What he meant by “the Lord’ is, I would surmise, open to as many interpretations as there are systems of belief (or non-belief). Throughout history we humans have tried to personalize the mysterious Creative Power – this Lord – which underlies the extravagant complexity, diversity, and beauty of the cosmos. We have given names: Allah, Brahma, Tuhan, Jehovah, Krishna, Wakan Tanka, Ngai, the Tao, and God. Our naming and anthropomorphic visualizations are attempts to grasp what we instinctively feel but cannot fully understand due to the powerfully enigmatic character of this Creative Force. Mythologist Joseph Campbell defined God as, “a personification of that world-creative energy and mystery which is beyond thinking and beyond naming.” I’m afraid that, at this point, I can come no closer to true understanding. Given the miracle that is life on earth, perhaps this is enough.
Mr. Van Horn’s suggestion that Leopold navigated the realm of the numinous is intriguing. There is indeed the fragrance of metaphysics, the delicate scent of the mystic in many of Leopold’s essays. We should recall that his land ethic thinking is recognized as one of Leopold’s most enduring contributions to conservation philosophy. Could it be that his understanding of the significance, as well as the source, of the loveliness found within the natural world was just as deeply insightful? If so, perhaps in contemplating the beauty of the life forms around us, we like the boy of Leopold’s story may come to “understand together, that the hand of the Lord hath done this.”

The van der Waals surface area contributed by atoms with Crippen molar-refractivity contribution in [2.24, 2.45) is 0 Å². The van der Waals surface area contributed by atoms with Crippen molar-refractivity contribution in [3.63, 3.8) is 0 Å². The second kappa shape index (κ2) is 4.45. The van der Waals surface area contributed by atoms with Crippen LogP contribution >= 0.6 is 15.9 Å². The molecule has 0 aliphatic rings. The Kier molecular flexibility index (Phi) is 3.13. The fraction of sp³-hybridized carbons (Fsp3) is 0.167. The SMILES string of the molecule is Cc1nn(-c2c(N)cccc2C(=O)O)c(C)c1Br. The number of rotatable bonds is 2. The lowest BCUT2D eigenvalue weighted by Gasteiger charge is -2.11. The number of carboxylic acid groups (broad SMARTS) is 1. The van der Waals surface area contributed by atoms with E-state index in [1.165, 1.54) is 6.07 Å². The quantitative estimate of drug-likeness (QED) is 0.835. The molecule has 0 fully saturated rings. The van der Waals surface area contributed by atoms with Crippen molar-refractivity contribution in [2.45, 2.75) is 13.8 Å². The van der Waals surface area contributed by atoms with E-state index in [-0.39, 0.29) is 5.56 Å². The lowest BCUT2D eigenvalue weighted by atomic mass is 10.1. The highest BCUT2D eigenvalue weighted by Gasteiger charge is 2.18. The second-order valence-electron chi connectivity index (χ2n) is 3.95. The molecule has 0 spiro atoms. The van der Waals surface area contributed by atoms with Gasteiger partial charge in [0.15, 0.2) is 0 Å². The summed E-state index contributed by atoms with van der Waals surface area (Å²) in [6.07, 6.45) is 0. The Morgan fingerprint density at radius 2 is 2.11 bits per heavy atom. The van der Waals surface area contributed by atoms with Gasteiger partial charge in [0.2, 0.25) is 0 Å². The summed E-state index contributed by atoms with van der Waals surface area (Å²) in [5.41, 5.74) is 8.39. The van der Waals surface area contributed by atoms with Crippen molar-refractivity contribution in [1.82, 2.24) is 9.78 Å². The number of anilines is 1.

Photo Credits: 1. passion flower by Tomes Castelazo @ commons.wikimedia.org 2. torch ginger by George Sly 3. bird of paradise plant by Soumyoo @ commons.wikimedia.org 4. clouded leopard by SA @ commons.wikimedia.org 5. black-necked stilt by Andy Reago & Chrissy McClassen @ commons.wikimedia.org 6. lilac-breasted roller by David Meeker @ commons.wikimedia.org 7. wood duck by Judy Gallagher @ commons.wikimedia.org 8. Gaboon viper by Life As Art/Tamara @ commons.wikimedia.org 9. clown triggerfish by Derek Ramsey @ commons.wikimedia.org 10. Achilles tang by Jean @ commons.wikimedia.org 11. Moorish idol by Namal Kapadia @ commons.wikimedia.org 12. ruffed grouse by D. Faulder @ commons.wikimedia.org 13. the metaphysical mind courtesy Marabella Intl. Univ. Centre